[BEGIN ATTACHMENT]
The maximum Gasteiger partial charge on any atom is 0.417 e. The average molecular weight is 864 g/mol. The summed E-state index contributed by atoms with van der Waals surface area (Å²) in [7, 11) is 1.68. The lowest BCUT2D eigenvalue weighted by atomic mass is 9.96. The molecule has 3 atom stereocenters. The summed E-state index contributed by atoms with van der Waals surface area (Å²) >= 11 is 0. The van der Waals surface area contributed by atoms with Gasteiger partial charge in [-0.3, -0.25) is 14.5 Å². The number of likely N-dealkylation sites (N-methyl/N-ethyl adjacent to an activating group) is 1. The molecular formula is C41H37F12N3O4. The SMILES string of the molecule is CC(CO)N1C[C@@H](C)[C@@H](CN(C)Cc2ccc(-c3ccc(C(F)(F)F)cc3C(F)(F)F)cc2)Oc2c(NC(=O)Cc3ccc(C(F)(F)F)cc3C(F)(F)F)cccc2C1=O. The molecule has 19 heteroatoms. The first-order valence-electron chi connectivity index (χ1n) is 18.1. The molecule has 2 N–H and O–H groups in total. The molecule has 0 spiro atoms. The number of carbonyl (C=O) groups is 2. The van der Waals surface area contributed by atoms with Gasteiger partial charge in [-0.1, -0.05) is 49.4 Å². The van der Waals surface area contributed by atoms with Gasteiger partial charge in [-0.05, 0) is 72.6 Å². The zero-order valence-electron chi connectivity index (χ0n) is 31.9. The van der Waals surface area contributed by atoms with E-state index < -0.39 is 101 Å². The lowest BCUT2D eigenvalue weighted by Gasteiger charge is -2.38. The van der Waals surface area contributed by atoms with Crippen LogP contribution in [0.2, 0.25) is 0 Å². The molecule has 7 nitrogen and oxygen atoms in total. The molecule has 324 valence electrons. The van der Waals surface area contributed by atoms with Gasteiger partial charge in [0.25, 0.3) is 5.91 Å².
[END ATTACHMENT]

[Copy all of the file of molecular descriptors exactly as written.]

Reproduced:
The maximum Gasteiger partial charge on any atom is 0.417 e. The average molecular weight is 864 g/mol. The summed E-state index contributed by atoms with van der Waals surface area (Å²) in [7, 11) is 1.68. The lowest BCUT2D eigenvalue weighted by atomic mass is 9.96. The molecule has 3 atom stereocenters. The summed E-state index contributed by atoms with van der Waals surface area (Å²) >= 11 is 0. The van der Waals surface area contributed by atoms with Gasteiger partial charge in [-0.3, -0.25) is 14.5 Å². The number of likely N-dealkylation sites (N-methyl/N-ethyl adjacent to an activating group) is 1. The molecular formula is C41H37F12N3O4. The SMILES string of the molecule is CC(CO)N1C[C@@H](C)[C@@H](CN(C)Cc2ccc(-c3ccc(C(F)(F)F)cc3C(F)(F)F)cc2)Oc2c(NC(=O)Cc3ccc(C(F)(F)F)cc3C(F)(F)F)cccc2C1=O. The molecule has 19 heteroatoms. The first-order valence-electron chi connectivity index (χ1n) is 18.1. The molecule has 2 N–H and O–H groups in total. The molecule has 0 spiro atoms. The number of carbonyl (C=O) groups is 2. The van der Waals surface area contributed by atoms with Gasteiger partial charge in [-0.1, -0.05) is 49.4 Å². The van der Waals surface area contributed by atoms with Gasteiger partial charge in [-0.05, 0) is 72.6 Å². The zero-order valence-electron chi connectivity index (χ0n) is 31.9. The van der Waals surface area contributed by atoms with E-state index < -0.39 is 101 Å². The lowest BCUT2D eigenvalue weighted by Gasteiger charge is -2.38. The van der Waals surface area contributed by atoms with Crippen LogP contribution in [0.2, 0.25) is 0 Å². The molecule has 7 nitrogen and oxygen atoms in total. The molecule has 324 valence electrons. The van der Waals surface area contributed by atoms with Gasteiger partial charge in [0.25, 0.3) is 5.91 Å².